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The Bentayga’s adaptive air suspension and active anti-roll control systems combine to give it a pleasing aloofness from low-frequency lumps and bumps and a resistance to the kinds of exaggerated body movements that you might expect of a car so high, so heavy and so comfort orientated.

Once again, it’s the relaxing refinement and reserve of the car – the imperviousness to most of what passes underneath its axles and the slick, medium-light consistency of the steering weight – that really strike you as special.

The air suspension doesn’t quite have the damping authority to avoid a little axle tramp around the transmission bumps

This plainly isn’t a car that imagines you are interested in a sense of connection with the road surface or with the contact patches of the tyres, and it isn’t out to do anything as imposing as engaging you with the act of driving too much.

It’s Bentley’s familiar dynamic compromise, largely unaffected by the transition onto an SUV.

You select from myriad driving modes using a rotary controller on the transmission tunnel, some intended to configure the car for surfaces such as snow, sand and wet grass and others for day-to-day road driving.

Where the everyday road use is concerned, the car has Comfort, Sport and Custom modes, as well as a Bentley mode, which sets it all up as the engineers would recommend.

And although we heartily approve of the idea of the Bentley mode (which saves you from swapping and changing between modes, never sure if the car is ideally configured), there is just the merest edge to the car’s ride control over camber changes and sharp ridges when you select it, as well as a little more head toss in the cabin than well-heeled passengers might like.

Select Comfort mode instead and the various little vertical accelerations of the ride itself decrease, but at the expense of more high-speed body control than we’d willingly surrender. So Custom mode is the one we’d probably end up using.

A hard-driving style isn’t something the laid-back character of the car seems to encourage, but when you experiment with Sport mode, you find the car’s bodycontrol is remarkably flat and upright and its handling response excellent – up to a point.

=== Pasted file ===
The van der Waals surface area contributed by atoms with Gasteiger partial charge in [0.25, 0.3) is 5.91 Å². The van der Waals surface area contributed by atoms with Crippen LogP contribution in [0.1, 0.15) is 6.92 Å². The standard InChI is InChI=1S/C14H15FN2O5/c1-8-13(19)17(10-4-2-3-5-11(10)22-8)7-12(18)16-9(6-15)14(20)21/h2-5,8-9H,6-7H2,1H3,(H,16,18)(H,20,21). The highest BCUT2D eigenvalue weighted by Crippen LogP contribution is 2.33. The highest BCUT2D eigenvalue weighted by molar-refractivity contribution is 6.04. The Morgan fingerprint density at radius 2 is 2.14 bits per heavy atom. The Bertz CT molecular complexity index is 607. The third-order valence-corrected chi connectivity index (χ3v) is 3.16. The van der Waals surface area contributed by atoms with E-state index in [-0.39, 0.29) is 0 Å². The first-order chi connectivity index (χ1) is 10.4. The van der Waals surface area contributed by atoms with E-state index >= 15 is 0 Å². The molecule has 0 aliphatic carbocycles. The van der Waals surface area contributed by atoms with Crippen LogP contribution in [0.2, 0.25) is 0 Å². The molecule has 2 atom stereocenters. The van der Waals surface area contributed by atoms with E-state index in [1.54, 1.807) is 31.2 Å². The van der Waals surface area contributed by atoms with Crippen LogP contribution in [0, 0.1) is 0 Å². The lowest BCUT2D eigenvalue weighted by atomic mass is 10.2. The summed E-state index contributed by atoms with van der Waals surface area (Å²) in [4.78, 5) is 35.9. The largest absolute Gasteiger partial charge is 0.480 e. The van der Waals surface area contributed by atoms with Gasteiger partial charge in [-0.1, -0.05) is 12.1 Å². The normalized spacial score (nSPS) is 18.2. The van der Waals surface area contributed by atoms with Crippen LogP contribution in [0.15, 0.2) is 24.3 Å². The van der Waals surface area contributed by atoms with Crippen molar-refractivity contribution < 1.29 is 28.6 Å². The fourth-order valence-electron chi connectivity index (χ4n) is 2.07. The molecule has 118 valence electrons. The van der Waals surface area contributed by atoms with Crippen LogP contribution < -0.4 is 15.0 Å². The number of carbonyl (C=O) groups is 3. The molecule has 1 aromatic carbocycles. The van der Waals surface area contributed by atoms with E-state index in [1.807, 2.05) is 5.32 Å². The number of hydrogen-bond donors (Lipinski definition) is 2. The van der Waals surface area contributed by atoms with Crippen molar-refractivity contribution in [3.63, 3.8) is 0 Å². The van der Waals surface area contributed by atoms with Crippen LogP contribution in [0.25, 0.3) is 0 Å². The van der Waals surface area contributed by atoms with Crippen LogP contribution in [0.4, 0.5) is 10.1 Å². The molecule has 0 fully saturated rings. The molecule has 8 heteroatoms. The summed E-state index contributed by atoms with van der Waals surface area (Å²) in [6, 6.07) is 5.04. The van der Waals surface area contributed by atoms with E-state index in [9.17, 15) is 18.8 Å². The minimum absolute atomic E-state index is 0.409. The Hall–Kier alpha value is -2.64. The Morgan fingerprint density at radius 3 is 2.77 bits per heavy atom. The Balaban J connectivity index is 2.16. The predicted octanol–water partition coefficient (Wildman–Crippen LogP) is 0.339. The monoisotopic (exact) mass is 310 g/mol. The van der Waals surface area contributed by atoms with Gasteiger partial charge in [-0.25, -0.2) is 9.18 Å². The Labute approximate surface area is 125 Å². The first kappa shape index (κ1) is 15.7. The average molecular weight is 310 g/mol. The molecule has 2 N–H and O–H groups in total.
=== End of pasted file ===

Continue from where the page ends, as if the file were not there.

Go beyond about eight and a half tenths of effort on a winding road, charging hard at corners, and the security of the car’s grip level can drop away quite suddenly, led by the front axle.

It’s the price of cheating physics with that active anti-roll system and shunning so many opportunities to filter control feedback into the mix – but it doesn’t detract much from the dynamic appeal of the car.

The Bentayga’s torque-laden engine always comes up with a healthy turn of speed when you ask for it, even when hauling this two-and-a-half-tonne car up a steep incline — and the car’s suspension is ready to juggle that mass through a tight turn more quickly than you’d believe possible at first.

The monotone weight of the steering doesn’t communicate grip levels well, though. What’s more, the guessing game you engage in as you approach the edge of that grip level is made all the more difficult by an active anti-roll control system that works the outside front tyre very hard indeed and pushes it quite suddenly into understeer when the time comes.

The torque vectoring and stability control systems react quickly and subtly when it happens and at once prevent the car from straying too far off line and keep it stable.

But outright cornering balance in extremis, and cornering speed, is better in other large performance SUVs we’ve tested of late.